Lorin Maazel and the Cleveland Orchestra brought their week-long Brahms cycle at the Kennedy Center to a close on Saturday night with a performance of the German Requiem that held an admirable mixture of thrilling vitality and screne repose.
The Requiem is not only the longest work in the entire Brahms catalog but the one in which he let himself go in some broadly expressive ways that he never explored in any of his other writing. It is a display of his mastery of choral writing and that special kind of radiant instrumental texture that sets his music apart from any other.
Maazel played the seven movements without any intrusive intermission, allowing the entire score to create its extraordinary atmosphere. His orchestra was in top form, and in the central string writing, took on a velvet tone so apt in this music.
Norman Scribner's Choral Arts Society sang the long, flowing lines with easy, glorious tone. Their enunciation was ideal and they provided Maazel with every nuance and dynamic shading he asked. He, in turn, led them with real fervor, and aside from undesirable accents added in the fourth and sixth movements, he produced, with their assistance, a noble account.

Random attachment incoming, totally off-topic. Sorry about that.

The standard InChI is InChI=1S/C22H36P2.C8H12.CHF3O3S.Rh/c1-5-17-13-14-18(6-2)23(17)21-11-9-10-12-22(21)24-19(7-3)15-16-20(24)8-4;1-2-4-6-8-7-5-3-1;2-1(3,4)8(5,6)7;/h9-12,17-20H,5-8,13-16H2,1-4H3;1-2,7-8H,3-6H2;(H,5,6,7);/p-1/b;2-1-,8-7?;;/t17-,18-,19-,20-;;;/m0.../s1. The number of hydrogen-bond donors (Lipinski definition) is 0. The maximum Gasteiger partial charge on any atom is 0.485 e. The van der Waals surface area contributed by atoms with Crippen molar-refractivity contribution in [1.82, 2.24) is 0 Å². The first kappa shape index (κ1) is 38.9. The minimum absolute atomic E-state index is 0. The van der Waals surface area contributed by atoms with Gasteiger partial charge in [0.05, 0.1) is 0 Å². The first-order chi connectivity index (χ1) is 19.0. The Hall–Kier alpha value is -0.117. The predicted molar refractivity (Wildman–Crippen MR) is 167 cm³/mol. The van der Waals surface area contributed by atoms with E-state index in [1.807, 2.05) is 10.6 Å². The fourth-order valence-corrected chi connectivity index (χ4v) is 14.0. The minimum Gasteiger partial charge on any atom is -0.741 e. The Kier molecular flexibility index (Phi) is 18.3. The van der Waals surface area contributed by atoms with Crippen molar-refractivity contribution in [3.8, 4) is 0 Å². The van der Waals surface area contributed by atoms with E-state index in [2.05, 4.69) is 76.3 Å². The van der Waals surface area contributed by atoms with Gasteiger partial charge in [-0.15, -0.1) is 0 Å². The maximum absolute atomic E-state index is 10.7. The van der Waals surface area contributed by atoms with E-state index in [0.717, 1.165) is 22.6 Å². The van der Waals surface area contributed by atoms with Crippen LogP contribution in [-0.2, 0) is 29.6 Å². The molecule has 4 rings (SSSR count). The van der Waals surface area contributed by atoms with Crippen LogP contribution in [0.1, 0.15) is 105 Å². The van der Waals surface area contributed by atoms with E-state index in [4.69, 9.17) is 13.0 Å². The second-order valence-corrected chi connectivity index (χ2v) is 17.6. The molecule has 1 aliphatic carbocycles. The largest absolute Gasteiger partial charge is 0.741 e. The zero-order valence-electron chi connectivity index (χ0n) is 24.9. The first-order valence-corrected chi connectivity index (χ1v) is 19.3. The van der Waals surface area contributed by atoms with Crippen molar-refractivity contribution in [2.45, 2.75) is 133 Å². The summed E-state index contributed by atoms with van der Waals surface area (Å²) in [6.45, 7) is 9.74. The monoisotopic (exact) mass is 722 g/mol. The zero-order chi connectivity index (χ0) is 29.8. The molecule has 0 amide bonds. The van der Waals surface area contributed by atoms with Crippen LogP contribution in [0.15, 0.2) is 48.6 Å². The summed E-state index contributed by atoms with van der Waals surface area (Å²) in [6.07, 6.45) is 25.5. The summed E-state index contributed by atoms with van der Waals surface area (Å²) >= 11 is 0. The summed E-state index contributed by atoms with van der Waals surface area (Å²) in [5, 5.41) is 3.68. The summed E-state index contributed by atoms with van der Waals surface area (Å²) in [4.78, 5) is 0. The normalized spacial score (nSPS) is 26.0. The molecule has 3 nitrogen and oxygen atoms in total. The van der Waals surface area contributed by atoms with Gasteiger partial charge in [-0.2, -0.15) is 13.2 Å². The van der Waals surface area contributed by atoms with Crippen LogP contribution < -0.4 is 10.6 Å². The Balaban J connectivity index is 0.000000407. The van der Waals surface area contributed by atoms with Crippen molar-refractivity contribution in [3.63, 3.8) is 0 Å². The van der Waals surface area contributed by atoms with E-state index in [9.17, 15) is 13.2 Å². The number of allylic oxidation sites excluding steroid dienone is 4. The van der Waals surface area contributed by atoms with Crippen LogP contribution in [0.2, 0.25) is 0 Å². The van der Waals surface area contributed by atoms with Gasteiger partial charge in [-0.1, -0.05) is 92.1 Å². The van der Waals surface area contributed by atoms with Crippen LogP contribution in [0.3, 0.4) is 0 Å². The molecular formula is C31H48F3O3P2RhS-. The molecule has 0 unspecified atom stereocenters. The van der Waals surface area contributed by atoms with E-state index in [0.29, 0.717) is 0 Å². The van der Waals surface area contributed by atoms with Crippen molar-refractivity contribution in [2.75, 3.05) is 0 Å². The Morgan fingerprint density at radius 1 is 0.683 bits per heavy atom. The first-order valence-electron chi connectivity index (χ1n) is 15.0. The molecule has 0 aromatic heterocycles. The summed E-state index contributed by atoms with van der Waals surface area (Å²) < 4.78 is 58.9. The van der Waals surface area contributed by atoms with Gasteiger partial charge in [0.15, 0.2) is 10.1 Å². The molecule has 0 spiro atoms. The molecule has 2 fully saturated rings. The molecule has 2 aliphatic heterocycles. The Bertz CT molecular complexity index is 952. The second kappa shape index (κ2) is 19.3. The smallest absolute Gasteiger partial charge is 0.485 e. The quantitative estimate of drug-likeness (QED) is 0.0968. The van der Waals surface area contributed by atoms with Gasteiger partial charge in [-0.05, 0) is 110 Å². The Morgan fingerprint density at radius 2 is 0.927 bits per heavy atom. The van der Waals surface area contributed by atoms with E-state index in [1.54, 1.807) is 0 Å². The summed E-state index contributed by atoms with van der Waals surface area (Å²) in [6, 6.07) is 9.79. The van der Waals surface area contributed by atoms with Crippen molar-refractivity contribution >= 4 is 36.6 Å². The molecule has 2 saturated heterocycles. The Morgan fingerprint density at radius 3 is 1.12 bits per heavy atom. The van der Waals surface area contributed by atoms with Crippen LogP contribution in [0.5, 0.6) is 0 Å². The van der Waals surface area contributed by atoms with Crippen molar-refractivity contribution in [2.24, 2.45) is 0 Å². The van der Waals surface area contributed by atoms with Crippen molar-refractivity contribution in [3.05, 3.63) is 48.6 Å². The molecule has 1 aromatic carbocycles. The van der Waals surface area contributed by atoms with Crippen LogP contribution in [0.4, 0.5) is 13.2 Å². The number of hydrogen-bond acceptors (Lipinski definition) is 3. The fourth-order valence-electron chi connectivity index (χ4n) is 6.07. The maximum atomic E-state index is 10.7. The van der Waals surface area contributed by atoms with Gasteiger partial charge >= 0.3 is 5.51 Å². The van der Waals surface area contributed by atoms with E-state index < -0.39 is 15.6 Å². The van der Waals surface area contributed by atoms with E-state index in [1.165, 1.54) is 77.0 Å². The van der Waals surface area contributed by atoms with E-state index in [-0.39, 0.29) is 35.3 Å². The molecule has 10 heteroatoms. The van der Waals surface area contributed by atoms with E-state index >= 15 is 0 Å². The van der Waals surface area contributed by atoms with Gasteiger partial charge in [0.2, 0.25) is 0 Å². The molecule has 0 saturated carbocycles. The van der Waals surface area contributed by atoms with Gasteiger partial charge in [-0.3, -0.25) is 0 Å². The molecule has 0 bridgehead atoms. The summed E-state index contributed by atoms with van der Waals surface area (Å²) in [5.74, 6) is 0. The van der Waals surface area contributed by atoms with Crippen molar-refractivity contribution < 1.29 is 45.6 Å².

His soloists, both very good, were soprano Faye Robinson and baritone Thomas Stewart. If Robinson could give out a slightly more relaxed kind of tone, and correct the flaccid rhythm that marred the middle of her solo where she was consistently behind Maazel's beat, she would be distinctive in the exquisits solo.
Stewart read both his solos with the dramatic touches their words suggest. And he took several of the long phrases in the single breath that best shapes them.
The Requiem offered an ideal cap to the week of Brahms. In case you missed it, you will have another chance to hear it when the Boston Symphony brings it here on Oct. 28.